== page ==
Overseas voting for the Philippine national elections in Canada is not quite in full swing. Although the official start of overseas voting according to the Commission on Elections (COMELEC) started on April 10, the Philippine Embassy in Ottawa reports that as of Monday, April 11, it has not yet received ballots from the COMELEC headquarters in the Philippines.
However, the consulate offices in Vancouver (which serves British Columbia, Yukon, and Northwest Territories) and Toronto (serving the Greater Toronto Area, Western Ontario and Manitoba) both report receiving the allotted ballots and have either mailed out or are preparing to mail out the mailing the election packets for registered voters for the 2022 national elections as of press time.
Election packets contain the official ballot, ballot envelope, paper seal and instructions to voters.
According to the website, the consulate office in Toronto already sent out a total of 800 election packets. Pick-up and drop-off of ballot packets at the Vancouver consular services office are available until May 9 by contacting 1-778-706-0280. Calgary’s consulate services office, which serves the provinces of Alberta and Saskatchewan, has not confirmed receipt of the ballots.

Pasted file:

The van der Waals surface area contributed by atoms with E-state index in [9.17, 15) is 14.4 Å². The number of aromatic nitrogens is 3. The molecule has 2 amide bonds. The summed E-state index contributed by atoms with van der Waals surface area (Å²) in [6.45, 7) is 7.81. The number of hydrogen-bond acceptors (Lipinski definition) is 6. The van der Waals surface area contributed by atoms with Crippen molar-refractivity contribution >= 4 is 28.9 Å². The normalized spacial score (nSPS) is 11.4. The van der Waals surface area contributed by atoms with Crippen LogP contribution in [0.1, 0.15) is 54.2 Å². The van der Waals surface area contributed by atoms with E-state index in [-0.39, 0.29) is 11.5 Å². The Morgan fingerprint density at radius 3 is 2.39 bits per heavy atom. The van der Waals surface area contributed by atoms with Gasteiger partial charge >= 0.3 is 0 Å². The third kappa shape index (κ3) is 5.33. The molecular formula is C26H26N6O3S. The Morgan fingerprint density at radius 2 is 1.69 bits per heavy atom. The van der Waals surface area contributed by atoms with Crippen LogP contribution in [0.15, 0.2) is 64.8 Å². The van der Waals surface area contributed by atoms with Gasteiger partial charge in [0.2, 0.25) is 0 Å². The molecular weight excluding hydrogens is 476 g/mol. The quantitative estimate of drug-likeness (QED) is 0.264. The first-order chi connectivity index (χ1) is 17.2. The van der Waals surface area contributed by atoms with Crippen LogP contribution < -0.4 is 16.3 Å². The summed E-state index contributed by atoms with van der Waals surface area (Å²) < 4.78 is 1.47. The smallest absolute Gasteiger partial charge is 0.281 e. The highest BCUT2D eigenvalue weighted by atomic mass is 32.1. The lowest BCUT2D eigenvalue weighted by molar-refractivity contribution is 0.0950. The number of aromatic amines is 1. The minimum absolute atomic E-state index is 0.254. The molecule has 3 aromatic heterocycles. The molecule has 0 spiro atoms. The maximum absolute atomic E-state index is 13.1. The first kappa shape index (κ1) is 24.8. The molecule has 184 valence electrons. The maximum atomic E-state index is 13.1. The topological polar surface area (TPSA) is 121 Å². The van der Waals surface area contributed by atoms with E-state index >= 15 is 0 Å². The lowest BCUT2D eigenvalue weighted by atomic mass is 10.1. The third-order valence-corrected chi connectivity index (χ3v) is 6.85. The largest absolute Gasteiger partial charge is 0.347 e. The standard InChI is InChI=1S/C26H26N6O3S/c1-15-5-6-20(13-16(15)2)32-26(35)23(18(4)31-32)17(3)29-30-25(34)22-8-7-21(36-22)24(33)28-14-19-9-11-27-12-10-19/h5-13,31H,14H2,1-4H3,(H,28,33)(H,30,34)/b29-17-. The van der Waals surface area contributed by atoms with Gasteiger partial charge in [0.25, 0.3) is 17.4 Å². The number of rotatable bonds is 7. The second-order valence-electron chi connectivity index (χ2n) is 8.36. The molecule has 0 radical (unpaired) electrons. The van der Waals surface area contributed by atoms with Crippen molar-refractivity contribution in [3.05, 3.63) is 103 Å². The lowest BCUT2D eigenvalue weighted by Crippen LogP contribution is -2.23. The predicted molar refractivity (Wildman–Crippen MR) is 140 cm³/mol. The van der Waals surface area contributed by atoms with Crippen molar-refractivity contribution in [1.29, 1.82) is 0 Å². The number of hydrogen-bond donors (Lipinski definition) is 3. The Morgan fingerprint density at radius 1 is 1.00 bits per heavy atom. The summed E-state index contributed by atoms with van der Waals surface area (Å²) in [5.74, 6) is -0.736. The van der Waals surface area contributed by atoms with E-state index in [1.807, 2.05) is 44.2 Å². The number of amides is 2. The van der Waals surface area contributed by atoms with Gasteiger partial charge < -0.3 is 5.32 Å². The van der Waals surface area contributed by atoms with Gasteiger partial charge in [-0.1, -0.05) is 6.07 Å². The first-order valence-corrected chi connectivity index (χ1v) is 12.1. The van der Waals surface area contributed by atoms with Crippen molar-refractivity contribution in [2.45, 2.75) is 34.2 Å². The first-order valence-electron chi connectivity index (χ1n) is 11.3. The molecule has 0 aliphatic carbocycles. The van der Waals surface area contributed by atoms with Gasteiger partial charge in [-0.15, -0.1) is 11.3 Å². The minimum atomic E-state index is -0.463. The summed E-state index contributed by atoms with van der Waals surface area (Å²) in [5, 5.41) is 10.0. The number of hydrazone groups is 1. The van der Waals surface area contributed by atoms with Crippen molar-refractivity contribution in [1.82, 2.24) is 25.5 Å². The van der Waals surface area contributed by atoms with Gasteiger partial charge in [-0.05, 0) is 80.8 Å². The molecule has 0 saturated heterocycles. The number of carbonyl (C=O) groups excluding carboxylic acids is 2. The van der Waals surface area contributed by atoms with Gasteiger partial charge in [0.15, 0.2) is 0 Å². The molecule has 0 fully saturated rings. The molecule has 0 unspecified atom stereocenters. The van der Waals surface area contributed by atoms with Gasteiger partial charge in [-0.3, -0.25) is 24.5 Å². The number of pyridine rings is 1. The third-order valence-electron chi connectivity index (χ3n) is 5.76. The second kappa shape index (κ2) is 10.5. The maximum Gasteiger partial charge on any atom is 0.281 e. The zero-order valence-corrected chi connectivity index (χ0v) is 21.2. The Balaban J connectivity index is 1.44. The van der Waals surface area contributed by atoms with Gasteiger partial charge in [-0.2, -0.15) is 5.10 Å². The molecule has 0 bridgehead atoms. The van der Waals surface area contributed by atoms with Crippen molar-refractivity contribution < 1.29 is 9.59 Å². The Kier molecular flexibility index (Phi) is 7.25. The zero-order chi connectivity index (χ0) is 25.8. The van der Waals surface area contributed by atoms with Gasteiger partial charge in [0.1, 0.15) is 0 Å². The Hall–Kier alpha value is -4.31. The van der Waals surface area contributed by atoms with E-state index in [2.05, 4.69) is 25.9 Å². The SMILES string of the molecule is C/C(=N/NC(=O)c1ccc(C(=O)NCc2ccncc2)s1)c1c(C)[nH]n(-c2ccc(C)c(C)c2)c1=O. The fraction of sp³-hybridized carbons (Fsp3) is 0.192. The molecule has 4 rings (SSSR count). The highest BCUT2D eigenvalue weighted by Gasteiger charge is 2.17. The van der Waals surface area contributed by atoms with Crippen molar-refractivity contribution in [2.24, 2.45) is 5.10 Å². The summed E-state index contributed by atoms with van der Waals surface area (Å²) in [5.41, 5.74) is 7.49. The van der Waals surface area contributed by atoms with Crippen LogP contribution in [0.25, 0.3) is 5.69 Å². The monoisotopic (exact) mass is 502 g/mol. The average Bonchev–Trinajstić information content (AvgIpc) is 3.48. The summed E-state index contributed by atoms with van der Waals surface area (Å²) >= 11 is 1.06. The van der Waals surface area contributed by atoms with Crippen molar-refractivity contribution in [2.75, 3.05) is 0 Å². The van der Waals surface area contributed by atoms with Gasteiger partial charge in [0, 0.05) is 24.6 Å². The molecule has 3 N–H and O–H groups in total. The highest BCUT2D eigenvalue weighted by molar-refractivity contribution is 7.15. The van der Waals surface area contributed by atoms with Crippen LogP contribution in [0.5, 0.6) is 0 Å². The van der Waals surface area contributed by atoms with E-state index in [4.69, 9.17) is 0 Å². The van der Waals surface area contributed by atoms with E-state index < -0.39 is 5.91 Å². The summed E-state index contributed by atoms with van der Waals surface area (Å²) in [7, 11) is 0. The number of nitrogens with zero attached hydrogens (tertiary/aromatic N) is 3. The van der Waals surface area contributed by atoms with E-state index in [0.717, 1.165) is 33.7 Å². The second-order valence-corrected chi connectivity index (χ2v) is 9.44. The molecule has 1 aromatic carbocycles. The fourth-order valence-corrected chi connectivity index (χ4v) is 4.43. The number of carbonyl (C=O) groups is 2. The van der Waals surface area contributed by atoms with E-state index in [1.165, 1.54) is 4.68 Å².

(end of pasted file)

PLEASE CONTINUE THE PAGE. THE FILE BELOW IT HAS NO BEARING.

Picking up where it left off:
On April 8, COMELEC spokesperson James Jimenez announced that ballots will be arriving after April 10 to foreign posts as seen in his response on Twitter to concerned registered voters in the US.
Migrante Canada expressed concerns over the delay, noting“The Filipino community in Canada has repeatedly raised the alarm on potential voter disenfranchisement in this elections and in previous ones due to the lack of systematic coordination. With the slashing of OAV (Overseas Absentee Voting) funds by the Department of Budget and Management (DBM), many have anticipated this to take place.”
The organization stressed that “overseas voters WANT TO VOTE and VOTE ON TIME … (and) want clean and honest elections.”
According to the Philippine Daily Inquirer, absentee voting for Filipinos overseas was off to a bad start, described as “chaotic and disorganized” on the first day on Sunday in Hong Kong and delayed in North America as the ballots and other election paraphernalia from Manila got stalled in transit in Alaska.
The Commission on Elections (Comelec) said the start of the month long overseas absentee voting in five Philippine foreign posts was delayed due to difficulties in shipping election materials.
Overseas Filipino voters in North America have also expressed fear of possible disenfranchisement among their group, blaming the apparent unpreparedness of Comelec and Philippine embassies and consulates and their failure to properly disseminate information on the electoral process.
According to Migrante International, overseas voters received during previous elections their ballots ahead of the starting day of the overseas absentee voting.
“But this time, Comelec will be sending voting ballots in North America only after April 10. This is totally unacceptable and we believe it’s a deliberate move to deny our kababayan of their right to vote,” said Pelaez, also the secretary-general of Migrante International.